US exporters hope federal legislation will prevent another West Coast logjam
US exporters hope federal legislation will prevent another West Coast port slowdown.

WASHINGTON – Business groups are urging members of the US Senate Commerce, Science and Transportation Committee to pass a bill that would require all port authorities receiving federal assistance to track performance at US ports.

The bill, S. 1298, is part of the Comprehensive Transportation and Consumer Protection Act, which authorizes tracking by the Office of the Secretary of Transportation for the next six years. S. 1298 establishes new transparency and accountability requirements for ports, many of which are government owned. Under the bill, the director of the Bureau of Transportation Statistics (BTS) must establish a port performance statistics program and report annually to Congress on the performance and capacity of key ports.

US port authorities subject to federal regulation or that receive federal assistance must also report annually to BTS.

Finally, the Secretary of Transportation, in collaboration with the Secretaries of Labor and Commerce, must report to Congress a port’s performance before and after the expiration of maritime labor agreements to help indicate whether labor discussions have impacted operations, the estimated economic impact of such disputes and roughly how long it will take for shipments to return to normal.

The US Meat Export Federation reported that the West Coast ports labor dispute was especially damaging not only for exporters, but farmers, ranchers and stakeholder in the red meat supply chain. Philip Seng, president and CEO of USMEF, said 80 percent of red meat exports pass through West Coast ports.

In a letter to the committee, the National Retail Federation and other business groups urged passage of the legislation, which they say will help avoid a repeat of the West Coast port slowdown that resulted from a dispute between labor unions and port operators.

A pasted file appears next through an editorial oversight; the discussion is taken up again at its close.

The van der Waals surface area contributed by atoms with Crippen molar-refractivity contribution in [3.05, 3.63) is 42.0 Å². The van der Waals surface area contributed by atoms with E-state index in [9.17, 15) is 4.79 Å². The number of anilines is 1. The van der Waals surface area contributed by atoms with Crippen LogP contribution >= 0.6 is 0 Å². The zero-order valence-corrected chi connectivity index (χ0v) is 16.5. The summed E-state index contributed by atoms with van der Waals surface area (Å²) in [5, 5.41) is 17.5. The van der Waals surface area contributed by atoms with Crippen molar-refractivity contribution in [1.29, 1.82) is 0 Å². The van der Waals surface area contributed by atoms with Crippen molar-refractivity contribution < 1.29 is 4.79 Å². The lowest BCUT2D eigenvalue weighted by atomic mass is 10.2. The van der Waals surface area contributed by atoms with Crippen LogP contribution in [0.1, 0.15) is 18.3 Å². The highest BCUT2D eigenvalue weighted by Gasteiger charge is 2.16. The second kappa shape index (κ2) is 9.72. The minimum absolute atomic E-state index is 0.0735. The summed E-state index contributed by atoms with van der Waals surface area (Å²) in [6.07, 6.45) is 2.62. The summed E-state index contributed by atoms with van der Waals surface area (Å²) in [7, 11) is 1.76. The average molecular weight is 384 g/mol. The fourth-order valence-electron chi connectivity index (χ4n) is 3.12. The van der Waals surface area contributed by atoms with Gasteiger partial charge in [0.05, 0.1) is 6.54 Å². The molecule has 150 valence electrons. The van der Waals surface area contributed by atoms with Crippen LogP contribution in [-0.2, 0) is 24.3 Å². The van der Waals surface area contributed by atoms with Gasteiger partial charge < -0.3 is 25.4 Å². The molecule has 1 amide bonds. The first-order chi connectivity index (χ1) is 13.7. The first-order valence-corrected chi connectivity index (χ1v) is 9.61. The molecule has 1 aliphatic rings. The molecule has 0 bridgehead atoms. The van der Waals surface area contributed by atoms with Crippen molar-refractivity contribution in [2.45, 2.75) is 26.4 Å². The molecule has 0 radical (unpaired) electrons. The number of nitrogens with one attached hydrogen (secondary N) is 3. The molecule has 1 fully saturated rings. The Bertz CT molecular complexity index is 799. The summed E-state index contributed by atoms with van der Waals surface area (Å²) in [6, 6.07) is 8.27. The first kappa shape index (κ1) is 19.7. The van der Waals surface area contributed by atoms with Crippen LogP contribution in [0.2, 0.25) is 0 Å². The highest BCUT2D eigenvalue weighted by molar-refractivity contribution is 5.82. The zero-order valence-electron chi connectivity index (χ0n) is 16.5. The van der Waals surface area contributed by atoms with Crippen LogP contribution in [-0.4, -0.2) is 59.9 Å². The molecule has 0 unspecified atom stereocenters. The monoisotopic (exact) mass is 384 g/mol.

“US ports are a key component in the American transportation system and the global supply chain that thousands of businesses and millions of workers depend on,” the letter said. “Unfortunately, due to a variety of contributing factors, congestion has become commonplace at ports across the country.”

The letter went on to say that “This congestion has resulted in slowdowns, bottlenecks and chokepoints that impact the efficient flow of cargo with far-reaching impacts. One only needs to look at the damage caused to the US economy from the slowdowns and congestion that impacted US ports earlier this year.”

The committee also adopted an amendment that requires each port authority to collect monthly port performance measures. Sen. Roger Wicker (R-Miss.) submitted the amendment. Sens. Lamar Alexander (R-Tenn.), Deb Fischer (R-Neb.) and Cory Gardner (R-Colo.) and Thune are original co-sponsors in introducing S. 1298.

In June, Sen. Cory Gardner (R-Colo.) introduced the Protecting Orderly and Responsible Transit of Shipments (PORTS) Act, which grants governors the power to appoint a board of inquiry to investigate port labor disputes if the dispute harms the US economy. Governors could petition federal courts to stop slowdowns, strikes or lockouts at ports in their state.